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 Loose A key
Author: DontBflat 
Date:   2021-08-16 01:11

Hello every one!
I just started playing a Selmer Signet 100 that I bought locally from a hobbiest instrument repair guy a few months ago. (Really great guy and I could call him about this but I would rather figure it out “on my own”). My A key is not returning to its original resting position when I let it go. Is there a quick fix for this? All the screws seem right and there are no other problems otherwise. Any info would be great! Thank you!!

Charlie

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 Re: Loose A key
Author: kdk 2017
Date:   2021-08-16 01:36

It's always possible the key sleeve is binding on a slightly bent pivot rod or that the flat spring is binding. Is it doing this when you let the G# key go with it, or only when you hold the G# key up while releasing A?

I had this problem once and it turned out (I've described it here in past threads) that the wood had dried a little from disuse and contracted enough to cause the posts to move closer together, binding the key's movement. I humidified the instrument for a few days by putting a Boveda humidipack in the case and the key action returned to normal. It isn't likely to be a cause on a regularly played instrument, but just something to consider if the instrument has been in storage.

You can file the sleeves slightly shorter if the problem persists, although I'd trust that to a skilled tech, mostly to be sure there isn't a simpler explanation like a binding rod or spring.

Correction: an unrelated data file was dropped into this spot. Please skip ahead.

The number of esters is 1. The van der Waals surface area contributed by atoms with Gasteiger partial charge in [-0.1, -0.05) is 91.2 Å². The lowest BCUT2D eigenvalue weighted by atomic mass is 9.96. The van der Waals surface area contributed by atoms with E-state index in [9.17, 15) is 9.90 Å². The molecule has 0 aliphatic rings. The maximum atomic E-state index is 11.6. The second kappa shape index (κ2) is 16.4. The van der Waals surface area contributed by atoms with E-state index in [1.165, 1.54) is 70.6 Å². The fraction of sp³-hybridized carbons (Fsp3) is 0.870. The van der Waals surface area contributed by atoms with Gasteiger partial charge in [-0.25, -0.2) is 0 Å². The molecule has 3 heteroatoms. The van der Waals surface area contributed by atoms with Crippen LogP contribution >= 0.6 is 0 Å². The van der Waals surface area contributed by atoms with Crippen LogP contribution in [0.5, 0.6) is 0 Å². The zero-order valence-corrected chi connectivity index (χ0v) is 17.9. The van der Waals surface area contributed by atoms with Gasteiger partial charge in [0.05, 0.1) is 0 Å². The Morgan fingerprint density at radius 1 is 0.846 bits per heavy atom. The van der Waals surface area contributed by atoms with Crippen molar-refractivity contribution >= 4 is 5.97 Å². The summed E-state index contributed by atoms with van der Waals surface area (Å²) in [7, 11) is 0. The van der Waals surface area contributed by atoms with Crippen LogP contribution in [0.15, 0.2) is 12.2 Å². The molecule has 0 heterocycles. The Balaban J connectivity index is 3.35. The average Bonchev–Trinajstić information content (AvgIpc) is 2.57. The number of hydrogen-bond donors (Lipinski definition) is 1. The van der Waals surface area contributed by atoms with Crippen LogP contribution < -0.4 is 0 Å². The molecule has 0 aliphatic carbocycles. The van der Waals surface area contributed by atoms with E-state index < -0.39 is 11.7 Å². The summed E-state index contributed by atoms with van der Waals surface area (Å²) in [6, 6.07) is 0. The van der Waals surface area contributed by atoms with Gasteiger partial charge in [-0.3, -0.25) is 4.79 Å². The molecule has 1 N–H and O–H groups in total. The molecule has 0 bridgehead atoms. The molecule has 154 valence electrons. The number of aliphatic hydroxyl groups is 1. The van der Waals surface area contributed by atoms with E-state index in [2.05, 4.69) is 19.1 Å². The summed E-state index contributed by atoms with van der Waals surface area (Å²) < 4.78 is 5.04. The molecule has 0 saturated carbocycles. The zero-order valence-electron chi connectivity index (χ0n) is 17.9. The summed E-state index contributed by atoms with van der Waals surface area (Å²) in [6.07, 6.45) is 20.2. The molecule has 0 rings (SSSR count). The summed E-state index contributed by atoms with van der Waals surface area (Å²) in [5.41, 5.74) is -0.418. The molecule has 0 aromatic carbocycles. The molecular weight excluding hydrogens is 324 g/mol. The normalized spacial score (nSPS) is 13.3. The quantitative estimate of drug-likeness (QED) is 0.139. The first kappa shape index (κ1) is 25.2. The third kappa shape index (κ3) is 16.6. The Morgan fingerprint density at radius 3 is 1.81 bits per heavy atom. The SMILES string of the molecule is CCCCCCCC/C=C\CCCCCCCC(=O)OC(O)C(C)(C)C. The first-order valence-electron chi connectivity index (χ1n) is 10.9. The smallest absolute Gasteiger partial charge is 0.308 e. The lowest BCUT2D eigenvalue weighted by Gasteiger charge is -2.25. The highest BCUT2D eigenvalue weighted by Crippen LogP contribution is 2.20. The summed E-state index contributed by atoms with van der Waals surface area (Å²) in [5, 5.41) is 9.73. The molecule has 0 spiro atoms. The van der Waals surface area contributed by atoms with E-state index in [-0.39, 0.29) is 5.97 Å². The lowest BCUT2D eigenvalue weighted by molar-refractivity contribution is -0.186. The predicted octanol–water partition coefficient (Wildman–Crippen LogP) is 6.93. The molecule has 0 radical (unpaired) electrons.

Karl

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 Re: Loose A key
Author: Ken Lagace 
Date:   2021-08-16 02:45

Are you sure the spring hasn't broken?
Try a bit of oil on it. But DO NOT 'file' it! If you do any shortening, use fine sandpaper and make sure that the rod is perpendicular to the sandpaper.

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 Re: Loose A key
Author: Chris P 
Date:   2021-08-16 03:24

DON'T OIL ANYTHING!

I see it all the time when people assume a binding key needs the contents of a whole bottle of oil poured all over it and everything else when that creates a major cleanup operation and all too often doesn't deal with the problem.

Take it to a specialist repairer as soon as you can so they can correctly diagnose and deal with the problem without having an undue oil slick to deal with.

Chris.

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 Re: Loose A key
Author: clarnibass 
Date:   2021-08-16 08:46

Some possible causes:
- Key hinge tube and/or rod screw is bent
- Rust and/or dirt in the hinge/rod
- Friction between spring and surface it slides on (assuming it's a flat spring on that clarinet, very few models have needle springs there) - either from rust, or the spring is digging into the surface (then check if it has sharp end and sides)
- Key binding only when screw is tightened - this happens when the rod screw bends from tightening, either the post face and/or the rod screw relief face are too misaligned
- Hinge tube binding between the posts
- Bent post

It could be more than one thing at the same time.

Oil is pretty much never used to help with binding. It is only for reducing wear and quieting the mechanism (to a certain extend at least).

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 Re: Loose A key
Author: Chris P 
Date:   2021-08-16 21:33